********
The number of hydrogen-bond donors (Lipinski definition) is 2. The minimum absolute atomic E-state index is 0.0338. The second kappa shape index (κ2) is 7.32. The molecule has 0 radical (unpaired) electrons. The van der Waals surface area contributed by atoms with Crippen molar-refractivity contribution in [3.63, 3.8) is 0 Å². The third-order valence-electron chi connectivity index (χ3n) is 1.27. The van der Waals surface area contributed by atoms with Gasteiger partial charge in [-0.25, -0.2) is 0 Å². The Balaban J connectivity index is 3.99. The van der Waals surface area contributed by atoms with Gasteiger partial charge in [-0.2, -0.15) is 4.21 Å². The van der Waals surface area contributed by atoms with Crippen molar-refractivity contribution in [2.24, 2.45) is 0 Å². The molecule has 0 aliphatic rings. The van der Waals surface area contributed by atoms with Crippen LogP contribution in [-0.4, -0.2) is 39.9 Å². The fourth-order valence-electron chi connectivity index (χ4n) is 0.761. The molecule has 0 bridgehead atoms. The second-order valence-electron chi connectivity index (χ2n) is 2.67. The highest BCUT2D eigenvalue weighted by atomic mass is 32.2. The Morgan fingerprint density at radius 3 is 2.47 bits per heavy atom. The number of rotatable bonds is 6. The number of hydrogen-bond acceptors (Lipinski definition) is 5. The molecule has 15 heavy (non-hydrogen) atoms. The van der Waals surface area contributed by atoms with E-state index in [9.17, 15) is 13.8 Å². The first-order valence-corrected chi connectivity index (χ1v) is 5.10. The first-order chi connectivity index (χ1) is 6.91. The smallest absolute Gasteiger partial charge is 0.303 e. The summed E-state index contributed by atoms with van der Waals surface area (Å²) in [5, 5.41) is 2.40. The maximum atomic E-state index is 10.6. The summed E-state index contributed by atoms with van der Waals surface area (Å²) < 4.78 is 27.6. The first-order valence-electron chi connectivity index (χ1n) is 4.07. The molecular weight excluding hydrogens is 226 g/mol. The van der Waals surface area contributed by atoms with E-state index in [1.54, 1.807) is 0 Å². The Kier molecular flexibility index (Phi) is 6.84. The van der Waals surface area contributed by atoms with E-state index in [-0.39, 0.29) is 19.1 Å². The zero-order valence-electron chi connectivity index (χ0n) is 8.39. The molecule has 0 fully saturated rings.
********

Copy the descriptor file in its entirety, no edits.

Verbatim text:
The number of hydrogen-bond donors (Lipinski definition) is 2. The minimum absolute atomic E-state index is 0.0338. The second kappa shape index (κ2) is 7.32. The molecule has 0 radical (unpaired) electrons. The van der Waals surface area contributed by atoms with Crippen molar-refractivity contribution in [3.63, 3.8) is 0 Å². The third-order valence-electron chi connectivity index (χ3n) is 1.27. The van der Waals surface area contributed by atoms with Gasteiger partial charge in [-0.25, -0.2) is 0 Å². The Balaban J connectivity index is 3.99. The van der Waals surface area contributed by atoms with Gasteiger partial charge in [-0.2, -0.15) is 4.21 Å². The van der Waals surface area contributed by atoms with Crippen molar-refractivity contribution in [2.24, 2.45) is 0 Å². The molecule has 0 aliphatic rings. The van der Waals surface area contributed by atoms with Crippen LogP contribution in [-0.4, -0.2) is 39.9 Å². The fourth-order valence-electron chi connectivity index (χ4n) is 0.761. The molecule has 0 bridgehead atoms. The second-order valence-electron chi connectivity index (χ2n) is 2.67. The highest BCUT2D eigenvalue weighted by atomic mass is 32.2. The Morgan fingerprint density at radius 3 is 2.47 bits per heavy atom. The number of rotatable bonds is 6. The number of hydrogen-bond acceptors (Lipinski definition) is 5. The molecule has 15 heavy (non-hydrogen) atoms. The van der Waals surface area contributed by atoms with E-state index in [9.17, 15) is 13.8 Å². The first-order valence-corrected chi connectivity index (χ1v) is 5.10. The first-order chi connectivity index (χ1) is 6.91. The smallest absolute Gasteiger partial charge is 0.303 e. The summed E-state index contributed by atoms with van der Waals surface area (Å²) in [5, 5.41) is 2.40. The maximum atomic E-state index is 10.6. The summed E-state index contributed by atoms with van der Waals surface area (Å²) < 4.78 is 27.6. The first-order valence-electron chi connectivity index (χ1n) is 4.07. The molecular weight excluding hydrogens is 226 g/mol. The van der Waals surface area contributed by atoms with E-state index in [1.54, 1.807) is 0 Å². The Kier molecular flexibility index (Phi) is 6.84. The van der Waals surface area contributed by atoms with E-state index in [-0.39, 0.29) is 19.1 Å². The zero-order valence-electron chi connectivity index (χ0n) is 8.39. The molecule has 0 fully saturated rings.